Also watch for flexible cables. Some brands are very stiff and stay curled forever! I also have some older wire cables which are not flexible, but are nice to use. I have a huge collection of circulars in every material (steel, plastic, metal, bamboo) and by most manufacturers. Some I like better than others. Everyone has their preferences. Try them all and see which work the best for you. It's like buying a pair of pants -- there are many designs, for many shapes and sizes. But you have to try them on to see which fit you the best.

kiwiknitter's picture

I tried the 16" needles for some cuffs once - and only once - as it resulted in terrible RSI. I can't see the advantage to using them. I've tried Magic Loop on a few projects but I'm not a fan of it; personal preference I suppose. Hiya Hiya sells a cord joiner to make longer cords which I find to be very practical at times. The advice about flexible cables is very important. I loved my Addi Turbos but finally gave up on them because of the stiff cords. I understand that they now come with a flexible cords but these are not available here and the internet sites I've looked at don't mention it in their product listings.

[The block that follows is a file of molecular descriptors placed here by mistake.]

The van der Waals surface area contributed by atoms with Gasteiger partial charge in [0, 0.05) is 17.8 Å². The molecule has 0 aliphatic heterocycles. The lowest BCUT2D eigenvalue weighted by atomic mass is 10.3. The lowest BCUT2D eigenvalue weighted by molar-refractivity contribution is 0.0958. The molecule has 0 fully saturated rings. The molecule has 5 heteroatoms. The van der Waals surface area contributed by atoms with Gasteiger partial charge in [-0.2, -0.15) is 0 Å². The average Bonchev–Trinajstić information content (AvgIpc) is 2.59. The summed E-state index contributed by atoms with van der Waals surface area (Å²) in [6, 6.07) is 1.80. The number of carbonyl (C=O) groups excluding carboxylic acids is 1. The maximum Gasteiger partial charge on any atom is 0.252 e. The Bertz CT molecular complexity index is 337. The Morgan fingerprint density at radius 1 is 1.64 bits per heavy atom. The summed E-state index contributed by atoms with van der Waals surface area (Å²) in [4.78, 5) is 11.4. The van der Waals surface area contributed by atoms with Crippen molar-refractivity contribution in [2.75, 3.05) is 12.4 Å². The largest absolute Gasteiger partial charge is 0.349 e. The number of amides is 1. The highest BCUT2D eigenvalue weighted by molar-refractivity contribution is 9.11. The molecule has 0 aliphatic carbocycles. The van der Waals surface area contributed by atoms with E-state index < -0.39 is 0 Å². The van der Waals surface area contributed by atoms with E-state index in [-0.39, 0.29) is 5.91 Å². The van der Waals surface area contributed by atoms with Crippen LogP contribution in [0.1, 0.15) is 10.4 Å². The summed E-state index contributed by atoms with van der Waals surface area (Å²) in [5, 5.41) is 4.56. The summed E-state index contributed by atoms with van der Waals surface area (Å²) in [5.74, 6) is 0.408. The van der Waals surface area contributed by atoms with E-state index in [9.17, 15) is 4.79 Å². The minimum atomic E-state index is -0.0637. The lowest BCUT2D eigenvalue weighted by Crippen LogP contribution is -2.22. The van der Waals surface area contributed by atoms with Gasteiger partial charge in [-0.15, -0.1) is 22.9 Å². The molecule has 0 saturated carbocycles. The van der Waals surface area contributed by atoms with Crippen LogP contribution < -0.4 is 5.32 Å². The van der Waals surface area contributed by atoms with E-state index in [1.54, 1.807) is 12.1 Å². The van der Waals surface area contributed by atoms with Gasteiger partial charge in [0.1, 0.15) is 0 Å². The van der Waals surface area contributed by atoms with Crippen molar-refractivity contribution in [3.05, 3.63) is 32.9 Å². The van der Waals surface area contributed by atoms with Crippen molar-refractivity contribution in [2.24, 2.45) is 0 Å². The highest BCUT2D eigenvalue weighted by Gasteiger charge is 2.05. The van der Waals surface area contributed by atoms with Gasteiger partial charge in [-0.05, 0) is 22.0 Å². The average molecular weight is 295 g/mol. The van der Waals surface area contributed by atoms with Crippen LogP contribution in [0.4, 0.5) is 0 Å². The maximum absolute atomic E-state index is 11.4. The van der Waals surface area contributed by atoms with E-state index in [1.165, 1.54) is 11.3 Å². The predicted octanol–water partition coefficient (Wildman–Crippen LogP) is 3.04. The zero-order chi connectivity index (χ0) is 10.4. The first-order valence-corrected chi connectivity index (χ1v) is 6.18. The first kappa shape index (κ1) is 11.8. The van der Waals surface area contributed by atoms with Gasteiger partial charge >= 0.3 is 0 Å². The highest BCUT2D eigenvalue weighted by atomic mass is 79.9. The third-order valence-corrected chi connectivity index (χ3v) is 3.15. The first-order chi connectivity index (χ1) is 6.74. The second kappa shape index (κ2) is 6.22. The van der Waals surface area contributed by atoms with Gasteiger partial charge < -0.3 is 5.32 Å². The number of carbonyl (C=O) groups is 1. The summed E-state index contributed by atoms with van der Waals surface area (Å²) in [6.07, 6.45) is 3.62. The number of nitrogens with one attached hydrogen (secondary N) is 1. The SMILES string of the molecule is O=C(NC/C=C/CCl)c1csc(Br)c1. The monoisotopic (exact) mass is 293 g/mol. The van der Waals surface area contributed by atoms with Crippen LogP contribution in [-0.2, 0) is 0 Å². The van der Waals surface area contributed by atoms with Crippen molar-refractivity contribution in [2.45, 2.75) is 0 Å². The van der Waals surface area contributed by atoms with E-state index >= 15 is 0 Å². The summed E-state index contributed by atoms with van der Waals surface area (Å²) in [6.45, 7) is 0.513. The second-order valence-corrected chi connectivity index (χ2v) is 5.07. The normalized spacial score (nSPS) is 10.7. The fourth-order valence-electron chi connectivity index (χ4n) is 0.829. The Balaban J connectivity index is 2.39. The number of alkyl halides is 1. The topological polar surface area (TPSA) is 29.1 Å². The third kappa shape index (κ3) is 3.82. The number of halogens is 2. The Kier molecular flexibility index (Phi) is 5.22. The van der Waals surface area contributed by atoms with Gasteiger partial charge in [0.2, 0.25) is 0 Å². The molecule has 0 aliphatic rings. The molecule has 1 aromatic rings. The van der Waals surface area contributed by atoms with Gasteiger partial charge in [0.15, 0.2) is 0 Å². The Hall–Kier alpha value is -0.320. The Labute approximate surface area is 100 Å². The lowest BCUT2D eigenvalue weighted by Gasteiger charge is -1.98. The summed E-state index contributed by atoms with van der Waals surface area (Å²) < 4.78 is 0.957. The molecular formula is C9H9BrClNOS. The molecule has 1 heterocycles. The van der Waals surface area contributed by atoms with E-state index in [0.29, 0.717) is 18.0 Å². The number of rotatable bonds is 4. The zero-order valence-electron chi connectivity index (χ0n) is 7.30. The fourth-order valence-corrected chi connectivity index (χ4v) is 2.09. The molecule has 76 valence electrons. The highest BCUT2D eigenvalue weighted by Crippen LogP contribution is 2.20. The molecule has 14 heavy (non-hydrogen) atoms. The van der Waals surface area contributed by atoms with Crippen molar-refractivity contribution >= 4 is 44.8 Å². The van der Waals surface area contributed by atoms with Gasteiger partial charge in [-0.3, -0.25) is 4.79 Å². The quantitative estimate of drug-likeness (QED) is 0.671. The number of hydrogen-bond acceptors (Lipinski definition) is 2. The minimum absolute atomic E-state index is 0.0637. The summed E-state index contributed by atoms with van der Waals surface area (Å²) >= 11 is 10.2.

Never trust a man who, when left alone in a room with a tea cozy, doesn't try it on.  ~Billy Connolly

michaelpthompson's picture

I use whatever I find most suitable for the job. Like Joe in Wyoming, I like circs for many projects, but unlike Joe and others, I still do socks with dpns. I think I'm archaic or something. Just getting ready to do some fingerless gloves with size US 1 steel needles and a knitting sheath. I'll let you know how that goes. Still working on my first project with 2 circs, a Morgan style flat cap. Very confusing at first, but I'm seeing the advantage of it.

"All knitting is just one stitch at a time."